It’s been said before, but for reasons that are becoming less and less valid as time goes by and these are no longer just used cars, the latest Italian spiders (forgetting the most depreciated F-elephants in the room) are still under-appreciated classics. Parts are easy to get locally or online, their performance is still competitive among modern cars, and their styling is iconic and critically acclaimed. Thanks to the rising tide in collector car values, or perhaps some increase in recognition, their obscurity can’t last forever. If you’ve ever thought of picking up one of these budget-friendly, shade-tree-friendly classics, you might want to act soon – what better reason to take a look at this 1974 Fiat 124 spider for sale for $2950 in Portland, OR?
While you might prefer pale orange or dark green if you’re a contrarian, you have to admit that red is a classic color for these cars, which share many characteristics with contemporary Italian designs. Though it has some
paint fade patina, squinting at these somewhat less than optimal photos doesn’t show any significant problems, and the seller says there is very little rust and only some minor dings. The top looks tidy, the mesh wheels are very 1970s and suit the car fairly well, and the faded paint actually suggests it’s been in the drier part of the state for a while.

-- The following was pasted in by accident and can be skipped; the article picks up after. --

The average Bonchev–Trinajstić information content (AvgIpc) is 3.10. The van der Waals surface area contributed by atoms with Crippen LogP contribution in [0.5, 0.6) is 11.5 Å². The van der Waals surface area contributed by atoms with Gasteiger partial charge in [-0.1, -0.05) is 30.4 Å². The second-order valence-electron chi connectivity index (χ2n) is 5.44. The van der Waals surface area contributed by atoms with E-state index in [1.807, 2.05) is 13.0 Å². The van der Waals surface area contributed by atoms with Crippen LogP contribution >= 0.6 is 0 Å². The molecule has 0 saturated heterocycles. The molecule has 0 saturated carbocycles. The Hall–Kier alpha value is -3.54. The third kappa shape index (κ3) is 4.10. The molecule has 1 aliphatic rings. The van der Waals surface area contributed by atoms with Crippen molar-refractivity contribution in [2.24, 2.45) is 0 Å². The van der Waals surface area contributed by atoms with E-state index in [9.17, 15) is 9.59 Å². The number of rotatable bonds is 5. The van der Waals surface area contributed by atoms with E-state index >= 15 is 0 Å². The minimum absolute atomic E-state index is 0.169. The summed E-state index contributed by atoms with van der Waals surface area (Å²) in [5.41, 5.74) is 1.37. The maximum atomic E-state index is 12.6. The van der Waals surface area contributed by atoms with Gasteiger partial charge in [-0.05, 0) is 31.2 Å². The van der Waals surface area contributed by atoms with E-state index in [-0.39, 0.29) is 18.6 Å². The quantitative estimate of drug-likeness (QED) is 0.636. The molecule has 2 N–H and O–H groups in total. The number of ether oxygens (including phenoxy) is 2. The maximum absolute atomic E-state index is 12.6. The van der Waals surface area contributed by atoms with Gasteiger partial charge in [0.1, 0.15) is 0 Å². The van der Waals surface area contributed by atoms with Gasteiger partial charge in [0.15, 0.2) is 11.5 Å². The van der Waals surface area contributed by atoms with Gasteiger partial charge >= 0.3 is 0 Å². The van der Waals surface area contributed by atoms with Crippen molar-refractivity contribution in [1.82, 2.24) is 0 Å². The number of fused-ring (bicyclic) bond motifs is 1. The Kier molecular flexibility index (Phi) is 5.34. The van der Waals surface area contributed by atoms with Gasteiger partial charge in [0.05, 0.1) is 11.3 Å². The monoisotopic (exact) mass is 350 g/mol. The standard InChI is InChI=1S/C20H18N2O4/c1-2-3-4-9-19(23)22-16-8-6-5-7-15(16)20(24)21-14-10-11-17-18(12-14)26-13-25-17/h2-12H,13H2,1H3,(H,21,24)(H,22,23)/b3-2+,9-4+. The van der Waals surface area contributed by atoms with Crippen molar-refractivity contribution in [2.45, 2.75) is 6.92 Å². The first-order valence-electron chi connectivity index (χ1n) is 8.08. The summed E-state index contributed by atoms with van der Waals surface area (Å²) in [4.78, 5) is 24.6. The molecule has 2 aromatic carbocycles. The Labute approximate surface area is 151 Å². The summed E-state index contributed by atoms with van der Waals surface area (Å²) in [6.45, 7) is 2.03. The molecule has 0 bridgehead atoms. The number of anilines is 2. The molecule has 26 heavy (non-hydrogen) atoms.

Here’s why you don’t photograph your car in partial shade. The car is said to have 58,000 original miles, though on a 5-digit odometer, and the seller says the car would work well as a driver as-is. The vinyl top is said to be newer, as are the tires, and the bumpers are straight. Mechanically, the car is said to be good, with the exception of puffs of white smoke. So you might want to count on a head gasket (or brake master, depending on the smell) and a new timing belt while you’re in there. The heater core has also been removed, so if you like heat in your car, plan on digging under the dash.
The picture shows the interior to be as you’d expect for a mostly original 40-year-old open car – some cracking, some weathering, but generally still usable. So with not much work, you have a car you can drive regularly as-is, and debug as you have time – would you jump on this train before it’s left the station?